On 19 March, I reported on the Board members of the so-called “Taxpayers Union”. With one exception, every single member of the Taxpayers Union Board was a current (or recent) card-carrying member or supporter of the National and/or ACT parties.
Recently, one of the Board members of the so-called “Taxpayers Union” – John Bishop – had a letter-to-the-editor published in Wellington’s Dominion Post;
Bishop’s ideological rant on performance pay for teachers is stock-standard ACT policy – a Party he was closely associated with between April 2000 and August 2002, as a Constituency Services Manager for the ACT Parliamentary Office. His role was described as “developing relationships with key target groups and organising events” – whatever that might mean.
The job was most likely funded through Parliamentary Services. (One hopes that he delivered “value for money”?)
Bishop’s ideological and Party links are nowhere better illustrated than the recent (and on-going) scandal over Judith Collins and the “Oravida stop-over dinner”. When the “Taxpayers Union” finally caved in to pressure to comment on Collins’ trip to China, Bishop wrote with a fair dollop of sophistry;
“ Being involved in political activity makes it tempting to comment on each and every movement in the political dimension. Early on, the Taxpayers’ Union decided that it would focus on instances of waste and extravagance in central and local government spending, and on cases where spending had clearly not achieved its purpose.
Hence we criticised Tony Marriott of the Christchurch City Council for charging a visit to Hooters’ Bar to his council funded credit card. And we decried Transpower for spending over a million dollars on a swept up cafeteria in its building for staff when there are plenty of cafes within easy walking distance.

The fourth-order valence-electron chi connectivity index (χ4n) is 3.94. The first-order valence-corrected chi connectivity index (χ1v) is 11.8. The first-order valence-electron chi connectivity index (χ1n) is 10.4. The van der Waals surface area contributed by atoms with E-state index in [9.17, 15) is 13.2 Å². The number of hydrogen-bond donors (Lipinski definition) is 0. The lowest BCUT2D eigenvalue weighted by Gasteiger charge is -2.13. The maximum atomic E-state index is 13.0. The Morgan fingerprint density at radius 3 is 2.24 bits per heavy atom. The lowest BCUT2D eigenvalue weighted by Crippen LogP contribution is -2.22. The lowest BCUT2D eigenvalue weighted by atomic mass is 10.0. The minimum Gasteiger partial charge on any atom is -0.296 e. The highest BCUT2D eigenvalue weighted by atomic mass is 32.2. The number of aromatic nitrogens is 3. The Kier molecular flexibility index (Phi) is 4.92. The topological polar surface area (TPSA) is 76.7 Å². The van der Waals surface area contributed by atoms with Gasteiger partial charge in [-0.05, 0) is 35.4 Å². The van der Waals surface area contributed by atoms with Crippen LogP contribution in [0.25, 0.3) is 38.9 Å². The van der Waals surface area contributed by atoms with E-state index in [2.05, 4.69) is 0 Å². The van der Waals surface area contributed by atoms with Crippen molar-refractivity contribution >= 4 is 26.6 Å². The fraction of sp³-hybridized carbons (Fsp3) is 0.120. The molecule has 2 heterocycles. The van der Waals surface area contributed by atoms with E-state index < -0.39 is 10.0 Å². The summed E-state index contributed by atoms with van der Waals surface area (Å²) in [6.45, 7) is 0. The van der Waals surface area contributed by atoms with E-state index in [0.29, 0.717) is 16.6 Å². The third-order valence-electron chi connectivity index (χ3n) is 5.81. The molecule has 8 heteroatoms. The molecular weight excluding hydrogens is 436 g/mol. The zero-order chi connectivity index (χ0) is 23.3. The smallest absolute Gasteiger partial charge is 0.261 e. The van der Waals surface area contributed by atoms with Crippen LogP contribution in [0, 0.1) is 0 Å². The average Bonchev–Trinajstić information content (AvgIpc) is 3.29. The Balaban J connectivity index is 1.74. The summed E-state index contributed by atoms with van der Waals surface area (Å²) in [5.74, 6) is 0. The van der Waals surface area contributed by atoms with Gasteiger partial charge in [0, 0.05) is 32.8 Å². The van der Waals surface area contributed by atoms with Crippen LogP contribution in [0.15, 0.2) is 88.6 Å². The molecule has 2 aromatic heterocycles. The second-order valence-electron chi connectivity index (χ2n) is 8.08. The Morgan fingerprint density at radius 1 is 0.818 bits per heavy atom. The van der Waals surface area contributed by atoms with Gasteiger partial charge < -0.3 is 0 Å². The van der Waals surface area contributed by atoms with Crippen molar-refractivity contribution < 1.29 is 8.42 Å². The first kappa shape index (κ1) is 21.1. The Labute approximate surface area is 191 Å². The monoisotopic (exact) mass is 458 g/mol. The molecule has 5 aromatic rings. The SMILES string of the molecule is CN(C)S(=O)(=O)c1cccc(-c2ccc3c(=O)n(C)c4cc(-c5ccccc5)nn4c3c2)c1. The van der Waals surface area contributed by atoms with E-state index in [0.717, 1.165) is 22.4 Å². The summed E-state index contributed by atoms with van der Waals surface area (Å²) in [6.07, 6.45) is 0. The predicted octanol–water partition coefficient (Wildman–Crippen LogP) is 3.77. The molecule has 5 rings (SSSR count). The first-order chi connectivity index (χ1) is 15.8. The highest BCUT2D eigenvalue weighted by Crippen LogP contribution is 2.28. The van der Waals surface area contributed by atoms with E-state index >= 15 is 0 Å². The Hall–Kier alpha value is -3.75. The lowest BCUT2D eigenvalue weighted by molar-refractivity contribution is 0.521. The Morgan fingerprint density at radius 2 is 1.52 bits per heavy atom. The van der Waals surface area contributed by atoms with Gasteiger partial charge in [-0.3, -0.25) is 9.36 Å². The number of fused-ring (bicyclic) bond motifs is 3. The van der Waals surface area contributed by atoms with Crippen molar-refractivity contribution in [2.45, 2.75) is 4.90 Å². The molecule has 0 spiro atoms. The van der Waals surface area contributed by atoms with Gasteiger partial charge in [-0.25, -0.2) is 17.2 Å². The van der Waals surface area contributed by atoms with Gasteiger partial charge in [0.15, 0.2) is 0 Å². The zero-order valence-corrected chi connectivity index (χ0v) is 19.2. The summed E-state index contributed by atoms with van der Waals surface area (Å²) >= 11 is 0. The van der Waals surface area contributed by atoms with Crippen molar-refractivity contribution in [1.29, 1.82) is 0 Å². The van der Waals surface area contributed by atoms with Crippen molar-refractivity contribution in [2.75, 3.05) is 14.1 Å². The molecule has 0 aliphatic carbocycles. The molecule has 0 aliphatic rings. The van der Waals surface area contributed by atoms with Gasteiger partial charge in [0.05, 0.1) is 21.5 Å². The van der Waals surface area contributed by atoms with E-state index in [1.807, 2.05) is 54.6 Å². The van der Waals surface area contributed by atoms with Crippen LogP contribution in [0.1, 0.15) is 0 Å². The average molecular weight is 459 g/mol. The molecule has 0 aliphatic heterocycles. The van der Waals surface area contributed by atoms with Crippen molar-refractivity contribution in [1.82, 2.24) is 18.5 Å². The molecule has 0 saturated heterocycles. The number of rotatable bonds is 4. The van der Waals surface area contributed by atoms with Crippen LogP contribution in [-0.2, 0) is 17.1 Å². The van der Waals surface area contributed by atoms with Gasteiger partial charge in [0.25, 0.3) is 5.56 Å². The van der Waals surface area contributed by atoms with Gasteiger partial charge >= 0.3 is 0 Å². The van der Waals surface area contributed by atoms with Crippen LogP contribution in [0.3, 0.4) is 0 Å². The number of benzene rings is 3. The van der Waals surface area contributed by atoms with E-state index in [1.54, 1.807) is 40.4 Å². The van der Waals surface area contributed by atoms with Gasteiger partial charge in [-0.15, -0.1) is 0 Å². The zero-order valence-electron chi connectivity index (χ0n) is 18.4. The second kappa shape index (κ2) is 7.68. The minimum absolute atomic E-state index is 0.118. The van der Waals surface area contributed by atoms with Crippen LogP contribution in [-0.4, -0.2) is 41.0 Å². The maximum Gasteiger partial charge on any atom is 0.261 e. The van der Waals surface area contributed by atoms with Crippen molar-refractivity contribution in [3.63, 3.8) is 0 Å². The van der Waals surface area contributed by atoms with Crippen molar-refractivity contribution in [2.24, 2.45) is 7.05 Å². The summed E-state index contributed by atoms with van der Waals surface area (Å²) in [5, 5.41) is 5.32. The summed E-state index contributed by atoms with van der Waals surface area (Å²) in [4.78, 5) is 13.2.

We also decided that, generally speaking, we would not go after what politicians’ poor performance, bad decisions, and questionable judgements unless there were circumstances to justify our intervention. Much of that is partisan debate and we were simply not going to get involved in every public issue, particularly when there were plenty of others making the same points as we would make.
Yes, that makes us look selective in our criticism, but we have taken on Peter Dunne over the cost of passports, and Len Brown over Auckland’s debt burden. We were also quick to point out that Hekia Parata’s inquiry into the Te Kohanga Reo National Trust asked questions about the wrong body, but we have stood back from the row over Judith Collin’s trip to China.
In the first matter large sums of public money are involved and the misuse of funds is alleged. In the second, the cost of the Collins trip is not large, and her “crime” is not about the misuse of money. It may be a fine distinction, particularly for those who wish to attack us for existing at all, but it is a real one.
Contributors to our blog pages and tip line are constantly urging us to get involved in issues, whether it’s the funding of programmes promoting recreation and sport, the operation of the ACC scheme, the worth of the defence forces, or whatever else is on their minds. We would love to be able to question policy matters, and to test whether a wide range of policies actually deliver on their objectives and represent value for taxpayers’ money.